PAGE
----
Good Vibrations at NASA
Ground Vibration Testing at NASA Armstrong, Emphasizing on Passive Aeroelastic Tailored Wing Ground Vibration Test using Fixed Base Correction Method
Natalie Spivey, from the NASA Armstrong Flight Research Center gave the plenary talk at 2019 BSSM's 14th International Conference on Advances in Experimental Mechanics in Belfast, Northern Ireland. Natalie addressed the question 'How does experimental mechanics contribute to aircraft aeroelastic airworthiness?'
The aviation community is always improving analysis and testing techniques to realize quicker, cheaper, reliable solutions. NASA Armstrong’s Flight Loads Laboratory (FLL) specializes in structural modal and loads testing of aerospace research structures to aid in structural airworthiness effort for flight-testing. A ground vibration test (GVT) is conducted to identify structural mode shapes, frequencies, and damping values to validate analytical models used for flutter analysis, which shows whether a structure has acceptable aeroelastic / flutter margins for airworthiness.
The FLL recently conducted a GVT of the Passive Aeroelastic Tailored (PAT) Wing using an experimental modal technique called Fixed Base Correction (FBC). The GVT objective was to obtain the PAT wing modal characteristics to compare test results with finite element model (FEM) results for the tow-steered wingbox. To streamline the GVT and significantly save project resources, the GVT used the same hardware as the later loads test with the wing cantilevered from a test fixture. This setup differed from a traditional GVT setup with non-ideal boundary conditions for modal testing; however, with this new and unique FBC method, the same loads test boundary conditions were acceptable for the GVT because the technique essentially removes and de-couples the fixture response from the wing response, which aids in comparing modal ground test results to FEM modal results. This experimental FBC technique allows test articles to be tested with non-ideal modal testing boundary conditions that can complicate testing and drive up cost and schedule. The FBC method demonstrates how experimental mechanics finds unique engineering solutions in the aeroelastic community.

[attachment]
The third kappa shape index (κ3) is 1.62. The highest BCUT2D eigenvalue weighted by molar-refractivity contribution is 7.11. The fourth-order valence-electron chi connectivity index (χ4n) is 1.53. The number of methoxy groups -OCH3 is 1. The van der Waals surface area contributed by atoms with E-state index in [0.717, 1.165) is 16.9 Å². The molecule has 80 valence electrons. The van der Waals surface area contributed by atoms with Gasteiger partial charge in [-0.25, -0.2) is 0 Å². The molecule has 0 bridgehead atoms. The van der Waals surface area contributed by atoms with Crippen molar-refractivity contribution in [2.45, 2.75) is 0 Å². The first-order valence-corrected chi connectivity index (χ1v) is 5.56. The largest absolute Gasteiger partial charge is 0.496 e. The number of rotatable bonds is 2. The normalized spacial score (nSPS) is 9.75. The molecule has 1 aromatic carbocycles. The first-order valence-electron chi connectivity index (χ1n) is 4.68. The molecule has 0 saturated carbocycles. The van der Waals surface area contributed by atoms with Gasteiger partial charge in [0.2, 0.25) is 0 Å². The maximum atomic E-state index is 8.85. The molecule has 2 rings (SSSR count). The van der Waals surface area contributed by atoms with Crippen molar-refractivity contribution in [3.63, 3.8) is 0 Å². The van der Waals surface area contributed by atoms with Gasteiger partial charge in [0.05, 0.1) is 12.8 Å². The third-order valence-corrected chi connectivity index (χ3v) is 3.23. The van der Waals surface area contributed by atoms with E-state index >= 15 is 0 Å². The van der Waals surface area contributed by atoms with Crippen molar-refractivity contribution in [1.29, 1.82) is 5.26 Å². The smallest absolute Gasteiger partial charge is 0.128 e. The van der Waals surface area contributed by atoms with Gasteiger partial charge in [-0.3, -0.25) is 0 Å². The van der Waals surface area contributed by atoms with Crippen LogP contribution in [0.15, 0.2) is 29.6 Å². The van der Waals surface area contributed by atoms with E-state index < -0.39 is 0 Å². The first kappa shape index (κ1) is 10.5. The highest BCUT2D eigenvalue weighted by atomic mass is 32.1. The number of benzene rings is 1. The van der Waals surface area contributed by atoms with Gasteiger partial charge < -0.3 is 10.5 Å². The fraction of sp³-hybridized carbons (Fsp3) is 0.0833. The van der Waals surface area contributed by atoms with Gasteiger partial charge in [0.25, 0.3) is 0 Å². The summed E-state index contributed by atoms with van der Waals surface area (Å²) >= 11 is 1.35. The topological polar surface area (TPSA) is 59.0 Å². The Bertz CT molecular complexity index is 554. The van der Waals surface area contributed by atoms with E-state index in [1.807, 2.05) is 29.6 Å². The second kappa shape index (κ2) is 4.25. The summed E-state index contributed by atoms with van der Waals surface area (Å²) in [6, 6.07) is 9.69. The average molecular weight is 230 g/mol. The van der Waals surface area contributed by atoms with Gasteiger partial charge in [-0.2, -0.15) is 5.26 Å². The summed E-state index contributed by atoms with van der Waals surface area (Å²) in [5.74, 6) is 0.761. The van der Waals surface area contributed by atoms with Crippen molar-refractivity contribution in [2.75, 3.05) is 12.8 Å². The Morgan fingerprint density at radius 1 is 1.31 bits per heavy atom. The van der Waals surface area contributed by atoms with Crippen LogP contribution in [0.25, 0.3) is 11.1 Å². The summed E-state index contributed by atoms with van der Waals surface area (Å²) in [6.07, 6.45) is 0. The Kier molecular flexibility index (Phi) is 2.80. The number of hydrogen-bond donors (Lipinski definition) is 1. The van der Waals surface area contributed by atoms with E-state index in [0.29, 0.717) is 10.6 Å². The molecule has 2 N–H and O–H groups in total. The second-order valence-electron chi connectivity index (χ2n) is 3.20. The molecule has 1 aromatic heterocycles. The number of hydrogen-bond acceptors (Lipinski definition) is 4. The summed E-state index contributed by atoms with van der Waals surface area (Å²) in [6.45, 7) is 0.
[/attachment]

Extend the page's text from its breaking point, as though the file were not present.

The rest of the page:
Natalie Spivey is an Aerospace Engineer at NASA Armstrong Flight Research Center in Southern California. She works in the Structural Dynamics Group within the Aerostructures Branch and has been involved in aircraft structural dynamics airworthiness, modal testing and flight flutter testing for twenty years. She obtained her BS degree in Aerospace Engineering from Iowa State University (ISU) in 2000 and received her MS degree in Mechanical Engineering from University of California, Los Angeles (UCLA) in 2006.
She has supported numerous flight research programs as either a structural dynamics engineer or lead for programs such as the X-53 Active Aeroelastic Wing, Boeing’s Unmanned Combat Air Vehicle, X-43 HyperX, F-15B Quiet Spike, X-48 Blended Wing Body, Global Hawk, DC-8, SOFIA, X-56 Multi-Use Technology Testbed, various F-15 and G-III flight experiments, Passive Aeroelastic Tailored Wing, and currently working on X-57 Maxwell and X-59 Low Boom Flight Demonstrator.
With her role as a technical lead on many of those projects she is highly sought after from NASA projects due to her wide range of hands-on modal testing, airworthiness clearance and flight testing control room experience. Natalie has been a recipient of numerous NASA project awards and currently serves as a member of the NASA Engineering Safety Center (NESC) Loads & Dynamics Technical Discipline Team.
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